Should the NICE Guidelines for Management of Wisdom Teeth (Third Molars) be Reevaulated?

An article titled “Changes in Demographics of Patients Undergoing Third Molar Surgery in a Hospital Setting Between 1994 and 2012 and the Influence of the National Institute for Health and Care Excellence Guidelines,” written by Vahe Petrosyan and Phillip Ameerally appears in the February 2014 issue of the Journal of Oral and Maxillofacial Surgery, pp. 254-258. The article discusses how National Institute for Health and Care Excellence (NICE) and the Scottish Intercollegiate Guidelines Network (SIGN) were published around 2000 recommending against prophylactic removal of wisdom teeth. This led to a reduction in surgeries performed.

In the article the authors question whether or not the NICE guidelines on wisdom teeth should be updated. They mentioned a 2009 study which said 27% of previously symptom free wisdom teeth can become symptomatic after 1 year, especially those that are distoangularly impacted. In the article the authors looked at data from Northampton General Hospital in England which services around 0.7% of the population over the time period from 1994 to 2012. A total of 10,447 patients older than 16 years were treated during the study period. The mean patient age increased from 29 years in 1994 to 36 years in 2012, with the median increasing from 27 to 31 years of those patients who were treated. An analysis of variance test showed a statistically significant difference for patient age for which wisdom teeth were removed from 1994 through 2012.

The authors say their data supports what they thought would happen, as in their is an increase in age of patients undergoing wisdom teeth surgery. This means that younger patients are not undergoing as much surgery. In the discussion the authors state

“At first glance, this would seem to be a positive outcome in decreasing the cost to the NHS…However, after only 1 year, 27% of previously asymptomatic third molar teeth had become symptomatic, especially those that were distoangularly impacted.”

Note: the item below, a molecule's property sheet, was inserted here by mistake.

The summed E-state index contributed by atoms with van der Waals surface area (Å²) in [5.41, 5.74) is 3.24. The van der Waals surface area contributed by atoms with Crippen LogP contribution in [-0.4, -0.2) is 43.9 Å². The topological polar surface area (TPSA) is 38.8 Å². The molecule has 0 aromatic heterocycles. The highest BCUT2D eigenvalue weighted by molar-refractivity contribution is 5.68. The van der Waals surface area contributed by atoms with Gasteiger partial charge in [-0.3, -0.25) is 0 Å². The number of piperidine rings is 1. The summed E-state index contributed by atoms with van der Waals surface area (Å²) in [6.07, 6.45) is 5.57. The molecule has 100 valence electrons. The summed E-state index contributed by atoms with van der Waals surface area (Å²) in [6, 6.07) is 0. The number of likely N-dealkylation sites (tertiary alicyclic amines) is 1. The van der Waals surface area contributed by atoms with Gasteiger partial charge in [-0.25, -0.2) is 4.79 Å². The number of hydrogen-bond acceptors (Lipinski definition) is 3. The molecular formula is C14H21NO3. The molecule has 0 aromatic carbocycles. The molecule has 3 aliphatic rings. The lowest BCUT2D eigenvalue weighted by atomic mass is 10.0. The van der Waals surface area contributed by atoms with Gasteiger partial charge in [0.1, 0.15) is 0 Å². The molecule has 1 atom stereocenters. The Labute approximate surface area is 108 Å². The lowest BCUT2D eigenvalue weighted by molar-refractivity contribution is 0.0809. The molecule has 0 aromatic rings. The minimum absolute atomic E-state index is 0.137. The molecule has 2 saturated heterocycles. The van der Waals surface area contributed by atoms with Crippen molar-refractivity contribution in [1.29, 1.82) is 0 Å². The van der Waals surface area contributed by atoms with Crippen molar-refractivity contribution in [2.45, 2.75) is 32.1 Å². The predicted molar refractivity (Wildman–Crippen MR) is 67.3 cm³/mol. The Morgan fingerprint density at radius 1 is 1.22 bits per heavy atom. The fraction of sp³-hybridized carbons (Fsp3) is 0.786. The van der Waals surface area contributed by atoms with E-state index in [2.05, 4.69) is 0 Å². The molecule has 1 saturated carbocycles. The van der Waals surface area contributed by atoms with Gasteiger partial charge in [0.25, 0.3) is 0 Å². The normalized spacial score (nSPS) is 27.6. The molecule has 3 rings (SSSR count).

However, the data doesn’t support this number, this is from a prior study referenced… The authors then go on to discuss other items in their discussion which again is not supported by their data. For example they mention how some wisdom teeth can develop caries which would then require treatment which adds to costs. This is obvious. The authors do mention that as patients get older and undergo surgical treatment for wisdom teeth, the likelihood of complications occurring increases. Further the recovery time can be longer in older patients.

The authors state

The current evidence does not fully support the NICE guidelines and its conservative approach for the management of third molar teeth. The increased risk of complications and prolonged recovery of older patients begs the question: why aren’t third molar teeth being removed sooner? One of the reasons is financial. At Northampton General Hospital, the cost of a single ‘day case’ theater slot for removal of third molar teeth is £593 (US $904) to £ 855 (US $1,303).”

The authors end by saying

“The authors encourage the prophylactic removal of a contralateral, partially erupted, similarly impacted third molar tooth without an obvious radiographic intimate relation to the inferior dental canal if a young patient is undergoing general anesthesia.”

Frankly, I don’t see where the authors are getting their conclusions from based on their study. All their study really shows is what we already know, NICE guidelines caused less prophylactic wisdom teeth surgeries to occur in England and hence the age at which patients undergo wisdom teeth treatment has increased. The authors cite a few other studies in their discussion to support their beliefs but they are not using their own data to support these beliefs…

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